The scene: an important high school football game, and you’re arriving to get photos of the opening kick-off both for your stock file and an assignment. You’ll leave as soon as you get the pictures — so you have no reason to pay admission. You enter by a side gate and you are met by an attendant with an officious, “Where do you think you’re going?” expression. selfstoragefirst.com
You don’t want to allow this fellow to steal precious minutes from you, so you attempt to ignore him. You walk right past him. “Wait a minute!” he says, insulted that you have not recognized his importance. He has the right to detain you, and he does — long enough that you miss the kick-off shots.
Sound familiar? It is, unless you have learned this stock photographer secret: “Officials: Handle With Care.”
HANDLE WITH CARE
As stock photographers, it’s rare that we can get our pictures without first having to get permission from someone. Security is getting tighter and tighter in many sectors, and it’s sometimes understandable that because of past abuses — or the increase in population — it’s necessary to screen who takes pictures of what. You’ll encounter officials in many forms: gate keepers, receptionists, policemen, bureaucrats, teachers, secretaries, security guards. You’ll even encounter unofficial officials: janitors, ticket takers, bystanders, relatives of officials, etc. But no matter who presents her/himself as an ‘official’ (barrier) to your picture-taking, handle them with care and allot an amount of time that you sense will appease their “need” to detain you.
One of the easiest officials-eliminators is the “I need your help” statement. In the case of the football gate attendant, you say, “Could you help me? I need to get a picture of the kick-off (you look at your watch) for _______ (your assignment or name of publication) — could you tell me the quickest way to the 50-yard line?”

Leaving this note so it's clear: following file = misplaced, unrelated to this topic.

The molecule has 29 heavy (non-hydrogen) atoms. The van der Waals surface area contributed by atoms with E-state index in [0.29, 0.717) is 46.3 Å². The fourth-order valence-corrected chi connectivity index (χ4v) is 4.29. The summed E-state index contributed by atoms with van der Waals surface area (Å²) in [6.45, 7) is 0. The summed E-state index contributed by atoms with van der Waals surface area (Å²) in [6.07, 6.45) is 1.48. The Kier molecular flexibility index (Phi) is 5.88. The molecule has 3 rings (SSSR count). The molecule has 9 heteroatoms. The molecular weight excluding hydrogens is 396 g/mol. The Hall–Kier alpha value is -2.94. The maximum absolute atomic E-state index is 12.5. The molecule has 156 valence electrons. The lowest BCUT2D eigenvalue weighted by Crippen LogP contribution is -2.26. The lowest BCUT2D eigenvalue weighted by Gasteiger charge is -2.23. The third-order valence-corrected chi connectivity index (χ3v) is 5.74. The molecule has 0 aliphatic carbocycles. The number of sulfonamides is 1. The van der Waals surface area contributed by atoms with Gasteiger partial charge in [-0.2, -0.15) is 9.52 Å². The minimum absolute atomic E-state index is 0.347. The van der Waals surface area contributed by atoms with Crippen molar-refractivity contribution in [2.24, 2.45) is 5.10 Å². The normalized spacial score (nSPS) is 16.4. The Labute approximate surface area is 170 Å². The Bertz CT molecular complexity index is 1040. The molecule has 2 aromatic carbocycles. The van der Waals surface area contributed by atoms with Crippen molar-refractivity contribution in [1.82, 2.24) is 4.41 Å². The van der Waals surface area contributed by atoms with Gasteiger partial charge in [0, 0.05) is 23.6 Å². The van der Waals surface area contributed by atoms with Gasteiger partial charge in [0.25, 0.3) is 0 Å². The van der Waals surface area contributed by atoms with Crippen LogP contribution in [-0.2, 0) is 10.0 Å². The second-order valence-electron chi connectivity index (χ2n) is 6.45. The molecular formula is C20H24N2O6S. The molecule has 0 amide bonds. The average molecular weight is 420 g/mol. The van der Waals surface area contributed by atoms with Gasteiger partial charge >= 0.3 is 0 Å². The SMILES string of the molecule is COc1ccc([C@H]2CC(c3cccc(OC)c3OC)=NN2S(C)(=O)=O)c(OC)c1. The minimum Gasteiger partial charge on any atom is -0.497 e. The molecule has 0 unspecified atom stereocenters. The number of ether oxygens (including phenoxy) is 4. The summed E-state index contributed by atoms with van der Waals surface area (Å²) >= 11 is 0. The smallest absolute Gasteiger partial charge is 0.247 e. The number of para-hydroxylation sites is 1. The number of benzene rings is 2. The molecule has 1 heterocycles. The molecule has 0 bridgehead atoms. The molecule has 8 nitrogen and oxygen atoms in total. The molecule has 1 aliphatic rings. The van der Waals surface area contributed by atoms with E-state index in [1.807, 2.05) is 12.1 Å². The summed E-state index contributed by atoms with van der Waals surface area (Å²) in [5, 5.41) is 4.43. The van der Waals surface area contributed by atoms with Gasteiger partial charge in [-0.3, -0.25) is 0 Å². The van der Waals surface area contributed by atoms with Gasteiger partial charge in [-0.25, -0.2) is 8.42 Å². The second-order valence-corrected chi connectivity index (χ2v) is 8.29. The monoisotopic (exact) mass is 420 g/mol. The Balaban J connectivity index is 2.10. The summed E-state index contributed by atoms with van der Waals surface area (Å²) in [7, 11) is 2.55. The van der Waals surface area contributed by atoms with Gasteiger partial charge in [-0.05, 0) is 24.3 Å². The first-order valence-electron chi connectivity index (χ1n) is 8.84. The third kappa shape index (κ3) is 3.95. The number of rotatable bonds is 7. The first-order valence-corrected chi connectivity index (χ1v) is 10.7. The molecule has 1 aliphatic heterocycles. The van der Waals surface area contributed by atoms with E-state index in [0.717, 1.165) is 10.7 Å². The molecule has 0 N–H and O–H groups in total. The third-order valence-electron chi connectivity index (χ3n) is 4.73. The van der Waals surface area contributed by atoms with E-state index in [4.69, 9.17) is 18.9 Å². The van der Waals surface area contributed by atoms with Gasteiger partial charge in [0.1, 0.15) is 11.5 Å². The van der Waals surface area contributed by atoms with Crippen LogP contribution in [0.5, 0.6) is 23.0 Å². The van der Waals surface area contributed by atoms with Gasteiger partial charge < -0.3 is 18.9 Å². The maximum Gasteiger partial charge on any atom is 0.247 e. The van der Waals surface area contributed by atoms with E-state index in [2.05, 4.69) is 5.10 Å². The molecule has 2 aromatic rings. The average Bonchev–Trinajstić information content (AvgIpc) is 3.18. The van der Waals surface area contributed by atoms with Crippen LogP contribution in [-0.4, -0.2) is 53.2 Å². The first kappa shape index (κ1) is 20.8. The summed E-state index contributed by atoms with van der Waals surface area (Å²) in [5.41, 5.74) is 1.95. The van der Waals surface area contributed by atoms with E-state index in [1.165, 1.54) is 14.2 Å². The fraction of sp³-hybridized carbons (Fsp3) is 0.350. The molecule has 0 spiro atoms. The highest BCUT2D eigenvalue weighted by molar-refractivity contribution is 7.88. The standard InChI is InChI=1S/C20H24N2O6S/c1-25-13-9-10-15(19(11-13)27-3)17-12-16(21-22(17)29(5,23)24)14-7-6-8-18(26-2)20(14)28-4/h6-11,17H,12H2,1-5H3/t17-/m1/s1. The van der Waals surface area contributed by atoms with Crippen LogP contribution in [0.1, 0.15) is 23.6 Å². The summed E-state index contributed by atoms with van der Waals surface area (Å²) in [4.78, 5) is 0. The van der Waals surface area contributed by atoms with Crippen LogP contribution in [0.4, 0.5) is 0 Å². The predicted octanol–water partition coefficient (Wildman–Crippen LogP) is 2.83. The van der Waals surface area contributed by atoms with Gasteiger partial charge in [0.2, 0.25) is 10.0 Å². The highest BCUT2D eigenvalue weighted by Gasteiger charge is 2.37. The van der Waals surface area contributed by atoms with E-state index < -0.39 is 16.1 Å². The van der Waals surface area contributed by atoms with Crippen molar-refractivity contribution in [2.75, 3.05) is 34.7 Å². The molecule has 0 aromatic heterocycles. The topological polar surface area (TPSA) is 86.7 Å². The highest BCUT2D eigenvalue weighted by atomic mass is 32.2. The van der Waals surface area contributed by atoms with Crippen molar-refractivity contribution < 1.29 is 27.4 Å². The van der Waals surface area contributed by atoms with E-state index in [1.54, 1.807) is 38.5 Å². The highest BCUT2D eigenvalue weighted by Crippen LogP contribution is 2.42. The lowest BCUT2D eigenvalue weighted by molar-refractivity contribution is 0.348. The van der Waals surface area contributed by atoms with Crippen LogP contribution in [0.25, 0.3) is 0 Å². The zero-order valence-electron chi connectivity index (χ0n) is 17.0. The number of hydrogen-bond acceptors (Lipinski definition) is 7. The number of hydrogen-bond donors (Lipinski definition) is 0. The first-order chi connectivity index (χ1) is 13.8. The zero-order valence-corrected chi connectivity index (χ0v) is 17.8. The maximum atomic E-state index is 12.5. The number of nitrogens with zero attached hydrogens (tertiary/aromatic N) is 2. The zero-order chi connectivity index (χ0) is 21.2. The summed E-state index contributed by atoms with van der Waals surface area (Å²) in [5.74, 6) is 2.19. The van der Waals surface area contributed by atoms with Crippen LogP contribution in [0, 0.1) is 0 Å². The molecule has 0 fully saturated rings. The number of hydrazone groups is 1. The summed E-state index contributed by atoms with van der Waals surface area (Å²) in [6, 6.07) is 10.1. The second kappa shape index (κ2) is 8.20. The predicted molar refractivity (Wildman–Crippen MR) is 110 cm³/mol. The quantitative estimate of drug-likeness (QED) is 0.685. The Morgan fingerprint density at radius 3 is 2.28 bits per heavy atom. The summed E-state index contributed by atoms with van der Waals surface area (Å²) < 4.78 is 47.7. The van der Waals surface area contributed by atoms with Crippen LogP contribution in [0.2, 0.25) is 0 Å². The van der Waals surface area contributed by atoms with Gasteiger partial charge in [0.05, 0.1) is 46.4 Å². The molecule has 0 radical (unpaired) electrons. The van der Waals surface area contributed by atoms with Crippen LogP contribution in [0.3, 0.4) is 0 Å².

If an official wants to know something about you — why you’re here, what the pictures will be used for [incidentally – here’s the answer for that one: “I represent the John Doe Stock Photo Agency — and I’m John Doe — these pictures go into my on-line gallery of over 3,000 stock photos — they’re used in magazines, books, posters, calendars, textbooks, you name it! “-(smile)] — explain everything to the official, the same as you would to the corporation executive you might be planning to photograph. Often, secretaries will know more about the schedule, commitments, etc. of the boss, than he or she does. Also, it’s wise to cultivate officials who could have access to information helpful to your picture-taking assignment.
When you encounter an official who isn’t cooperative — try offering to give him/her a copy of the picture you’re going to take. But don’t take his/her name on a piece of paper. Such papers either get lost or add to your office work. Instead, offer him your business card and say, “Here’s my address. Write or e-mail me in about two weeks – the picture will be processed by then.” Experience predicts you’ll never hear from him/her.
Should you carry a press card? For large, important events, written permission from headquarters is your best introduction to onsite officials (headquarters usually issues its own press cards, letters of introduction, tags, stickers, etc.). But for the 999 other events you’ll attend, officials don’t ask for a press card — if you’re carrying two or more cameras (around your neck), that’s official enough for them. If you don’t have extra cameras, buy a couple professional-looking (inoperative) ones at a flea market. They’ll be your passport to most any public event you want to photograph.
So if in the past you’ve found “officials” to be resistant — try the “handle-with-care” method. However, there’s an exception: If an official demands: “Wait over there; fill out this form; stand in line; I’ll put you on ‘hold’; I have to check with my boss first;” — then take a different approach: try a different official. In the case of the football gate attendant — if he were uncooperative — walk away, find another gate. In the case of an uncooperative receptionist — wait ’til she goes on coffee break, or lunch. The replacement might be more cooperative ( or you might figure out a better approach). If you carry a cell phone, get the name and number of the CEO. Generally you can get instant permission if your assignment is for a publication that has widespread influence in his/her trade area.
And what if no officials are on the scene? Don’t go out of your way to find someone to ask permission. Volunteers may have no authority (a waiter in a restaurant, an attendant at a conference). Rather than take no pictures (because you didn’t have permission), use your First Amendment Rights and begin photographing. An official will usually come forward — and before he gives you his “routine” — you give him your “I need your help” routine.